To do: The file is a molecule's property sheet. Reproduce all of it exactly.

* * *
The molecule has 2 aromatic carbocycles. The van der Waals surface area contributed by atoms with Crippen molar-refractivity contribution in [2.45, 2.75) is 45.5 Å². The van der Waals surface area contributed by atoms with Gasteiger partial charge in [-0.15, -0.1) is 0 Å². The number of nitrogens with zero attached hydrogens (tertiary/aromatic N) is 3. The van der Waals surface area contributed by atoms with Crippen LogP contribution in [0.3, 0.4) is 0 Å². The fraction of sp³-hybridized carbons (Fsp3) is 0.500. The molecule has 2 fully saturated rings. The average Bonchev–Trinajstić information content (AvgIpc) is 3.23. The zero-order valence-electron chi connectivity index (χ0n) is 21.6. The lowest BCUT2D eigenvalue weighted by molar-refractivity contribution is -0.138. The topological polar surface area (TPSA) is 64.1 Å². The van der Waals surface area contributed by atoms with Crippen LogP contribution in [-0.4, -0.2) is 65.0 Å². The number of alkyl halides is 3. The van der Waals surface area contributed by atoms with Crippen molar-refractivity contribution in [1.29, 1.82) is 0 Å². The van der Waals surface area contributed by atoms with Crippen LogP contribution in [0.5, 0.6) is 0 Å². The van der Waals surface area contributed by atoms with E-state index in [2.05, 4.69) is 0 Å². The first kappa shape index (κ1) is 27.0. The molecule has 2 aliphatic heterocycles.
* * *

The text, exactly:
The molecule has 2 aromatic carbocycles. The van der Waals surface area contributed by atoms with Crippen molar-refractivity contribution in [2.45, 2.75) is 45.5 Å². The van der Waals surface area contributed by atoms with Gasteiger partial charge in [-0.15, -0.1) is 0 Å². The number of nitrogens with zero attached hydrogens (tertiary/aromatic N) is 3. The van der Waals surface area contributed by atoms with Crippen LogP contribution in [0.3, 0.4) is 0 Å². The fraction of sp³-hybridized carbons (Fsp3) is 0.500. The molecule has 2 fully saturated rings. The average Bonchev–Trinajstić information content (AvgIpc) is 3.23. The zero-order valence-electron chi connectivity index (χ0n) is 21.6. The lowest BCUT2D eigenvalue weighted by molar-refractivity contribution is -0.138. The topological polar surface area (TPSA) is 64.1 Å². The van der Waals surface area contributed by atoms with Crippen LogP contribution in [-0.4, -0.2) is 65.0 Å². The number of alkyl halides is 3. The van der Waals surface area contributed by atoms with Crippen molar-refractivity contribution in [1.29, 1.82) is 0 Å². The van der Waals surface area contributed by atoms with Crippen LogP contribution in [0.5, 0.6) is 0 Å². The van der Waals surface area contributed by atoms with E-state index in [2.05, 4.69) is 0 Å². The first kappa shape index (κ1) is 27.0. The molecule has 2 aliphatic heterocycles.